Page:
Synopses & Reviews
Projects in Scientific Computation is an interdisciplinary senior/graduate level textbook which provides a compendium of text, projects, problems and examples for readers to explore and solve in the field of scientific computing. The book is designed for serious students of science, mathematics and engineering who will deal with scientific computation in their future studies and research. The problem sets have been class-tested and are based on a course taught by the author at Reed College's Physics Department that assumes familiarity with calculus and differential equations. This seven chapter, 384-page textbook will include a 3.5 inch DOS-formatted floppy diskette for use on a variety of computer systems. The disk supports topic material in the text, such as computer algebra examples and graphics samples. The book covers a broad range of subject matter in the field of scientific computation and provides the student with the tools most needed to work with computers. Topics include numerical analysis (evaluation, matrix algebra, differential equations), exploratory computation (projects from mathematics, nature, biology, physics and chemistry), number theory (large-integer arithmetic, prime numbers, fast algorithms, factoring), fast Fourier transforms, wavelets, chaos and fractals, and signal processing (data compression, sound, images). In addition to the student market, there will be an appreciable market for this book by professionals and others as a personal reference source.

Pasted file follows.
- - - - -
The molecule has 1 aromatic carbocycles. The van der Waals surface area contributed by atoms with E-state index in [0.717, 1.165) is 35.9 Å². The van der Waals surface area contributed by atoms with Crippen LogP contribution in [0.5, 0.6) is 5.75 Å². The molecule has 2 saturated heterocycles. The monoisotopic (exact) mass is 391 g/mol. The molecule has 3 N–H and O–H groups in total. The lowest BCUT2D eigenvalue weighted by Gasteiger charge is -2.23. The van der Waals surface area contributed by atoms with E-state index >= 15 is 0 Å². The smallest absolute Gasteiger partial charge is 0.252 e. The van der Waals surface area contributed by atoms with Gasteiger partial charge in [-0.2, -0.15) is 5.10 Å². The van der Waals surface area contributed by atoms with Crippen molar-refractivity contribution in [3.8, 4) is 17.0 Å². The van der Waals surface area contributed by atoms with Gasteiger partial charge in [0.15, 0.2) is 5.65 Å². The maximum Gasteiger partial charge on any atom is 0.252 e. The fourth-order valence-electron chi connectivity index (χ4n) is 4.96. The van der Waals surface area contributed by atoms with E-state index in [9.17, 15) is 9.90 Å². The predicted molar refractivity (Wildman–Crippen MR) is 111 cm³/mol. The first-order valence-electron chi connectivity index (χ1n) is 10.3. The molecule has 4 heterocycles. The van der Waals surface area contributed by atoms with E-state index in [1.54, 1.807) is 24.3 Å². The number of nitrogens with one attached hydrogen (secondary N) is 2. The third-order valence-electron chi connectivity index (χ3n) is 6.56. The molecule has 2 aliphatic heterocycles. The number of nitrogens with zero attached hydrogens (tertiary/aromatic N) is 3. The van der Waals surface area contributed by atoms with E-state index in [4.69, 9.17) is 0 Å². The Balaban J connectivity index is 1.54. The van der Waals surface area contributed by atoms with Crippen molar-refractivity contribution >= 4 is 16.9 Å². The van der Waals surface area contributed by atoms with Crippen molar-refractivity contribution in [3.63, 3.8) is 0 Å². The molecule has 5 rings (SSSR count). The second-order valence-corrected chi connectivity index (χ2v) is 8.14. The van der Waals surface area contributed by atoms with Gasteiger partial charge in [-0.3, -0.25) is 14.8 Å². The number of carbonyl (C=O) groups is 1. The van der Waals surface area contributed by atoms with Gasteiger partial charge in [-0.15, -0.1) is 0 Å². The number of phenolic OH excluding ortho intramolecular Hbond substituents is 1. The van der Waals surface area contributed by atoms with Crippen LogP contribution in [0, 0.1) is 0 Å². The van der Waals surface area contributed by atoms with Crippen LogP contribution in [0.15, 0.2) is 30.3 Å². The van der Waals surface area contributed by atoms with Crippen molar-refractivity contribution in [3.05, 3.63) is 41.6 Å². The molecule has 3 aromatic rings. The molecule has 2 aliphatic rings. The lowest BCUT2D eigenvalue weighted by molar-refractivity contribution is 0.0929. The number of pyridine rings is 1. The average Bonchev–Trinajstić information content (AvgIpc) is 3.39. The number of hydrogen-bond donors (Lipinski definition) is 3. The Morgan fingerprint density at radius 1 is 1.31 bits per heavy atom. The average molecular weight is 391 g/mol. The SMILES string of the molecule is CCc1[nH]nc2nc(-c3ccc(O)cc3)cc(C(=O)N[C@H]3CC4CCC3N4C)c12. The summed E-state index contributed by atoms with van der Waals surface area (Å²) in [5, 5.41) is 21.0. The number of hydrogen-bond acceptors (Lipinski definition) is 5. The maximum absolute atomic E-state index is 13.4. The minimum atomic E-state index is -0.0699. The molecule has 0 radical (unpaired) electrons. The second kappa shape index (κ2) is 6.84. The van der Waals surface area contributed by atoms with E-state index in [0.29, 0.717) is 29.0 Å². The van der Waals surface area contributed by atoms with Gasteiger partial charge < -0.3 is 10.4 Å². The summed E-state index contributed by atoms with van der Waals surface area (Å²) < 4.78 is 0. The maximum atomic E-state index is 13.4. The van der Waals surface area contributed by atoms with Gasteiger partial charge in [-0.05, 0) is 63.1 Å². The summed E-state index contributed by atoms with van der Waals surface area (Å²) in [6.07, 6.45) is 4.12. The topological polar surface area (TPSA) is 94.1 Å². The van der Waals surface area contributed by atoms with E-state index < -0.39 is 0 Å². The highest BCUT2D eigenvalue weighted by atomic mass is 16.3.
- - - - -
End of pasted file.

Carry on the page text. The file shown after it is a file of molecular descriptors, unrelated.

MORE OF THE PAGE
Synopsis
This interdisciplinary book provides a compendium of projects, together with a large number of example programs for readers to study and explore. The book is designed for advanced undergraduate or graduate students of science, mathematics and engineering who will deal with scientific computation in their future studies and research. It also contains new and useful reference materials for researchers. The problem sets range from the tutorial to exploratory and, at times, to the impossible. These projects were collected from research results and computational dilemmas during the author's tenure as Chief Scientist at NeXT Computer, Inc. and from his scientific computation lectures in the Department of Physics at Reed College. The content assumes familiarity with such college topics as calculus, differential equations, and at least elementary programming. Each project focuses on computation, theory, graphics, or some combination of these, and is designed with an estimated level of difficulty. The support code for each project takes the form of either C or Mathematica, and is printing in the Appendix. The algorithms are clearly laid out within the text projects, so the book can be used with other symbolic numerical and algebraic manipulation products.
Description
Includes bibliographical references (p. [447]-454) and index.